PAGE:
The article (preprint) linked to below was recently shared on arXiv.
Philip J. Purnell
Research managers benchmarking universities against international peers face the problem of affiliation disambiguation. Different databases have taken separate approaches to this problem and discrepancies exist between them. Bibliometric data sources typically conduct a disambiguation process that unifies variant institutional names and those of its sub-units so that researchers can then search all records from that institution using a single unified name.
This study examined affiliation discrepancies between Scopus, Web of Science, Dimensions, and Microsoft Academic for 18 Arab universities over a five-year period. We confirmed that digital object identifiers (DOIs) are suitable for extracting comparable scholarly material across databases and quantified the affiliation discrepancies between them. A substantial share of records assigned to the selected universities in any one database were not assigned to the same university in another. The share of discrepancy was higher in the larger databases, Dimensions and Microsoft Academic. The smaller, more selective databases, Scopus and especially Web of Science tended to agree to a greater degree with affiliations in the other databases. Manual examination of affiliation discrepancies showed they were caused by a mixture of missing affiliations, unification differences, and assignation of records to the wrong institution.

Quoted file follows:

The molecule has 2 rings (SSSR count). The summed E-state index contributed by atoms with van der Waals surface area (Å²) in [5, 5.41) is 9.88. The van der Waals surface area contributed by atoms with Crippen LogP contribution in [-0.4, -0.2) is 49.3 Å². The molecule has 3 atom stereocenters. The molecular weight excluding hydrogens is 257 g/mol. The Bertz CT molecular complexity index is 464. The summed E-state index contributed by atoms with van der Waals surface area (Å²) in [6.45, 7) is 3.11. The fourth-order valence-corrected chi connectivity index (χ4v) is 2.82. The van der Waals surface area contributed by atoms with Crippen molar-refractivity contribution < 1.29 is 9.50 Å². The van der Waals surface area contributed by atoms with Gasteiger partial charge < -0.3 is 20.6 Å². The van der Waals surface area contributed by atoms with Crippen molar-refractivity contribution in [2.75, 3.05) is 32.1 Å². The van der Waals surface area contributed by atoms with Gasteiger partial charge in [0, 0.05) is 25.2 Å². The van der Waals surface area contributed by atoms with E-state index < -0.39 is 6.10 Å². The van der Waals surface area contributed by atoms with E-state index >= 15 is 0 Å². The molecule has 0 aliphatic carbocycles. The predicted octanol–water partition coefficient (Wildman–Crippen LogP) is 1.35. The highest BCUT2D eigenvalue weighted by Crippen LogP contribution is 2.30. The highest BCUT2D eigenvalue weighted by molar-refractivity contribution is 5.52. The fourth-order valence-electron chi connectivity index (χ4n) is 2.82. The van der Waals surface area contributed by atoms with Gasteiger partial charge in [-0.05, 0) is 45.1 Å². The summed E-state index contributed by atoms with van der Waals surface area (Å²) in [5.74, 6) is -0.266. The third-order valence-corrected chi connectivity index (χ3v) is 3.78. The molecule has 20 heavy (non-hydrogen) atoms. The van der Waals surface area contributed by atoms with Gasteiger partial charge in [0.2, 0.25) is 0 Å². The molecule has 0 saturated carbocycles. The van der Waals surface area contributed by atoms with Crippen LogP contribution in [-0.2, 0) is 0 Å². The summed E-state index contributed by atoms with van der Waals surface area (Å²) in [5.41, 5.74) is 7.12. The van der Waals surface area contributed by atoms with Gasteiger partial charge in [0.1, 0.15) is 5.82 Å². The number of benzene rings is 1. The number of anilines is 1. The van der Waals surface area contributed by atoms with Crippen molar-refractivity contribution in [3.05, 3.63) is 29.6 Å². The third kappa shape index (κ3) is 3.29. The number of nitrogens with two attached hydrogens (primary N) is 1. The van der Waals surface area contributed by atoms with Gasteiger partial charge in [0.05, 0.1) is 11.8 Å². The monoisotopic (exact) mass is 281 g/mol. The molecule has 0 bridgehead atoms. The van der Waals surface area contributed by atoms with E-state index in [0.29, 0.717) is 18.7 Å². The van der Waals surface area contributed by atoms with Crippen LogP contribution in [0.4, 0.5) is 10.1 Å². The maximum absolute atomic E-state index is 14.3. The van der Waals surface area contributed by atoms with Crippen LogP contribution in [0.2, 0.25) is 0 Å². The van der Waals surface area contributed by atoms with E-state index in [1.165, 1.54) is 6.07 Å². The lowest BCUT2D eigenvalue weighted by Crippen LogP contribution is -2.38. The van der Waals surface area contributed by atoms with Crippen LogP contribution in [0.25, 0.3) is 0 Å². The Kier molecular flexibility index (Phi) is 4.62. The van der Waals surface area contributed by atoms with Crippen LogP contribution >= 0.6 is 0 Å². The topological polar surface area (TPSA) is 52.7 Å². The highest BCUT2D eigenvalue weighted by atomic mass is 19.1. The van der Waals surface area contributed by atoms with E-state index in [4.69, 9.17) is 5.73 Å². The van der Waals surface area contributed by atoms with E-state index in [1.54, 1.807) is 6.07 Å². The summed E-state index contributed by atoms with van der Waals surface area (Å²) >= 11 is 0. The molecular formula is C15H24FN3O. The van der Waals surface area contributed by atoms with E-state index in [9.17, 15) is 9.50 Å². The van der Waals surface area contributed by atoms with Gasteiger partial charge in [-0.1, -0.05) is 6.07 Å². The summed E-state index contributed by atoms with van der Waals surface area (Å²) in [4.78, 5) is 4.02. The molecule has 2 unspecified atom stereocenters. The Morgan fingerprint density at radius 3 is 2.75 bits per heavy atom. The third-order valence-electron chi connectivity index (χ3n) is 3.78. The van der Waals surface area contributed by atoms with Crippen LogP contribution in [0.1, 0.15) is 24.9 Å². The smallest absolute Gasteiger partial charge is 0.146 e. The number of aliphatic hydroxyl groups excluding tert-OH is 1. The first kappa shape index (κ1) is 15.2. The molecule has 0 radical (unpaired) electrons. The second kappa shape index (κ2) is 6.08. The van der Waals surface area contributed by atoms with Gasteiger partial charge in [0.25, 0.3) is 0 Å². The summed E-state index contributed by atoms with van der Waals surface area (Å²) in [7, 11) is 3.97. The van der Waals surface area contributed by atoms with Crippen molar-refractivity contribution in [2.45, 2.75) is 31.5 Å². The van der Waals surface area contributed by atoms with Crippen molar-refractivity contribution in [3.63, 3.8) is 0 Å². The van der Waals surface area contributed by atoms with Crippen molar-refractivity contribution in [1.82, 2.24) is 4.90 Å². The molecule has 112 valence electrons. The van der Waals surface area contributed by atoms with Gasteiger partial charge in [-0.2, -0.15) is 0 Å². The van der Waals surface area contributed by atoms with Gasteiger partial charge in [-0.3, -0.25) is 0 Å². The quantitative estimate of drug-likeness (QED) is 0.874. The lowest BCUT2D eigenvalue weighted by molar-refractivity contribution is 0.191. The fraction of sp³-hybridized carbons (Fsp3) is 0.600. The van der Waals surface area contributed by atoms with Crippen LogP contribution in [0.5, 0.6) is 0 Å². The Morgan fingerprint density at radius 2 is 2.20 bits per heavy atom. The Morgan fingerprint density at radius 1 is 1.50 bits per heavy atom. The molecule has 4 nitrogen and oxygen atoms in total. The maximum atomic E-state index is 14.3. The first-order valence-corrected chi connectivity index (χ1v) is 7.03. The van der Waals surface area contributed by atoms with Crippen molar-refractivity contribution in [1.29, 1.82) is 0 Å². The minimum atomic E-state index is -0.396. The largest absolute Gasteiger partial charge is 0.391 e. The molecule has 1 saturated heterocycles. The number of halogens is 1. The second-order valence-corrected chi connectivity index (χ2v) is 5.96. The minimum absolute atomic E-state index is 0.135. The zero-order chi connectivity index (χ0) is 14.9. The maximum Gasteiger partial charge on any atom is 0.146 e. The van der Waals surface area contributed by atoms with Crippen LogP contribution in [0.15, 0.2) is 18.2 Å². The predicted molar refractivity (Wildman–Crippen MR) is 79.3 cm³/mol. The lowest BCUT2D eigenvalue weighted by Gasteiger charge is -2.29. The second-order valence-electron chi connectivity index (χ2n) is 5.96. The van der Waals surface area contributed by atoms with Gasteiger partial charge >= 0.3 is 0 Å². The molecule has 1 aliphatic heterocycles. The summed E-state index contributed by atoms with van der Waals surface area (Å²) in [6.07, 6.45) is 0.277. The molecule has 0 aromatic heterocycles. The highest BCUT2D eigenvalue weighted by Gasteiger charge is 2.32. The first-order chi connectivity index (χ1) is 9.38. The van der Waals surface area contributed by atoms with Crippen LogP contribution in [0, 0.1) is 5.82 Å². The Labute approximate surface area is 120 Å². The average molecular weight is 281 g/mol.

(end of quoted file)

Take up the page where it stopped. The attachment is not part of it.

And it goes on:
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40 pages; PDF.